Non-intuitive surface scatter effects resulting from practical optical fabrication tolerances frequently dominate both diffraction effects and geometrical aberrations in high resolution grazing incidence x-ray synchrotron applications. The resulting reduction optical performance due to scattering is a strong function of x-ray energy, residual surface characteristics, incident angle, and the optical performance criterion appropriate to the application. A simple Fourier treatment of surface scatter phenomena, based upon a non-paraxial scalar diffraction theory, is referenced and utilized to produce parametric performance predictions that provide physical insight and understanding into the surface scatter phenomenon and its effect upon optical performance in x-ray synchrotron applications.
This paper describes metrology of a vertically focusing mirror on the bending magnet beamline in sector-1 of the Advanced Photon Source, Argonne National Laboratory. The mirror was evaluated using measurements from both an optical long trace profiler and x-rays. Slope error profiles obtained with the two methods were compared and were found to be in a good agreement. Further comparisons were made between x-ray measurements and results from the SHADOW ray-tracing code.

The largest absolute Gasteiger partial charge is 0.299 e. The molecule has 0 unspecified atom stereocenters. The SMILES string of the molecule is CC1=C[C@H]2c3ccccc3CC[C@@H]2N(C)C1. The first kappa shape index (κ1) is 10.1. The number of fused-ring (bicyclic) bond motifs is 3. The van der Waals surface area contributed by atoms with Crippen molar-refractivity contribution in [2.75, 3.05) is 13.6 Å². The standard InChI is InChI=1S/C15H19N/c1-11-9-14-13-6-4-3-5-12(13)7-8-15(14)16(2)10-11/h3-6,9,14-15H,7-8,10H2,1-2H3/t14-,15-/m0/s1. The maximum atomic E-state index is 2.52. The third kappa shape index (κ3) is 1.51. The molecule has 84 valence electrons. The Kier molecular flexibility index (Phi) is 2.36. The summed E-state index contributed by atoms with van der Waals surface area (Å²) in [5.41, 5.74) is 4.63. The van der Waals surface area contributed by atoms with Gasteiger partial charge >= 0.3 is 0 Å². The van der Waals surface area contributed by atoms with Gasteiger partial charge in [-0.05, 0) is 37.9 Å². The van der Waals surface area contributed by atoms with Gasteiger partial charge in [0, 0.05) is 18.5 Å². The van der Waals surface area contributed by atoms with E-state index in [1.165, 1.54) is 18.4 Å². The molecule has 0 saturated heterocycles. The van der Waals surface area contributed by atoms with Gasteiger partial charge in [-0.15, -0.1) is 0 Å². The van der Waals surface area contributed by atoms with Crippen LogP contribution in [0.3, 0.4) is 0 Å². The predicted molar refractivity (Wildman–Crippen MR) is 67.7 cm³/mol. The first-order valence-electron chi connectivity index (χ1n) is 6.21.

An in-situ long trace profiler developed at Brookhaven National Laboratory under the auspices of a CRADA with Continental Optical Corporation has successfully measured thermal distortion on a side-cooled mirror in a beam line at the Advanced Photon Source. The instrument scanned the central 90 mm of the 200 mm long mirror through a vacuum window while the mirror was subjected to heat loading from the synchrotron beam. Results clearly show transient effects occurring when the mirror is first illuminated that relax after about 15 minutes, in accord with finite element thermal calculations. The steady state curvature of the surface is measured to be slightly concave with an additional 5 km radius relative to the initial nominal curvature of about 1 km. The magnitude of this steady state condition was not expected and was not predicted by the calculations.